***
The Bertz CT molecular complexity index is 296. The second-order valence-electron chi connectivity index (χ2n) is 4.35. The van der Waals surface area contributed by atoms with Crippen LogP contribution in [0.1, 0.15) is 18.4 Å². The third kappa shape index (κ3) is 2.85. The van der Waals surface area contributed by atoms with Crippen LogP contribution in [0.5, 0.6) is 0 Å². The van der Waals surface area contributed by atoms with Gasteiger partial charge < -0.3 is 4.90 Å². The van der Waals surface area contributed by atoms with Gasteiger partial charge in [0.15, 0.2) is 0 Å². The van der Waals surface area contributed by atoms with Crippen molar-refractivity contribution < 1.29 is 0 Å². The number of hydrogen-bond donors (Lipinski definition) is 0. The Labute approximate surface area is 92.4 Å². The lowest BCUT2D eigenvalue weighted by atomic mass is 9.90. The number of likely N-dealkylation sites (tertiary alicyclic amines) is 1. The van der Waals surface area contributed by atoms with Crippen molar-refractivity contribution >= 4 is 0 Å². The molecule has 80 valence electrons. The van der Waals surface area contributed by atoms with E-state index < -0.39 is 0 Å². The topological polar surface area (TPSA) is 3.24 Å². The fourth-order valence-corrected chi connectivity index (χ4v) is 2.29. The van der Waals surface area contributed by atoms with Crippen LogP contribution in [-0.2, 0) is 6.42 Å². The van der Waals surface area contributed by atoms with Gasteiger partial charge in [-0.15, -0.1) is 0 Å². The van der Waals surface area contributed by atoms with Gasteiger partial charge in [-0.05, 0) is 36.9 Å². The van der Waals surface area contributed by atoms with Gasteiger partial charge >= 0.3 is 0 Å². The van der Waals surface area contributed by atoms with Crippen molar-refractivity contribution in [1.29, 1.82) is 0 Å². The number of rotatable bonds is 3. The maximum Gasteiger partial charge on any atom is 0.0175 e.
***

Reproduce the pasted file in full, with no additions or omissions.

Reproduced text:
The Bertz CT molecular complexity index is 296. The second-order valence-electron chi connectivity index (χ2n) is 4.35. The van der Waals surface area contributed by atoms with Crippen LogP contribution in [0.1, 0.15) is 18.4 Å². The third kappa shape index (κ3) is 2.85. The van der Waals surface area contributed by atoms with Crippen LogP contribution in [0.5, 0.6) is 0 Å². The van der Waals surface area contributed by atoms with Gasteiger partial charge < -0.3 is 4.90 Å². The van der Waals surface area contributed by atoms with Gasteiger partial charge in [0.15, 0.2) is 0 Å². The van der Waals surface area contributed by atoms with Crippen molar-refractivity contribution < 1.29 is 0 Å². The number of hydrogen-bond donors (Lipinski definition) is 0. The Labute approximate surface area is 92.4 Å². The lowest BCUT2D eigenvalue weighted by atomic mass is 9.90. The number of likely N-dealkylation sites (tertiary alicyclic amines) is 1. The van der Waals surface area contributed by atoms with Crippen molar-refractivity contribution >= 4 is 0 Å². The molecule has 80 valence electrons. The van der Waals surface area contributed by atoms with E-state index < -0.39 is 0 Å². The topological polar surface area (TPSA) is 3.24 Å². The fourth-order valence-corrected chi connectivity index (χ4v) is 2.29. The van der Waals surface area contributed by atoms with Crippen LogP contribution in [-0.2, 0) is 6.42 Å². The van der Waals surface area contributed by atoms with Gasteiger partial charge in [-0.15, -0.1) is 0 Å². The van der Waals surface area contributed by atoms with Gasteiger partial charge in [-0.05, 0) is 36.9 Å². The van der Waals surface area contributed by atoms with Gasteiger partial charge >= 0.3 is 0 Å². The van der Waals surface area contributed by atoms with Crippen molar-refractivity contribution in [1.29, 1.82) is 0 Å². The number of rotatable bonds is 3. The maximum Gasteiger partial charge on any atom is 0.0175 e.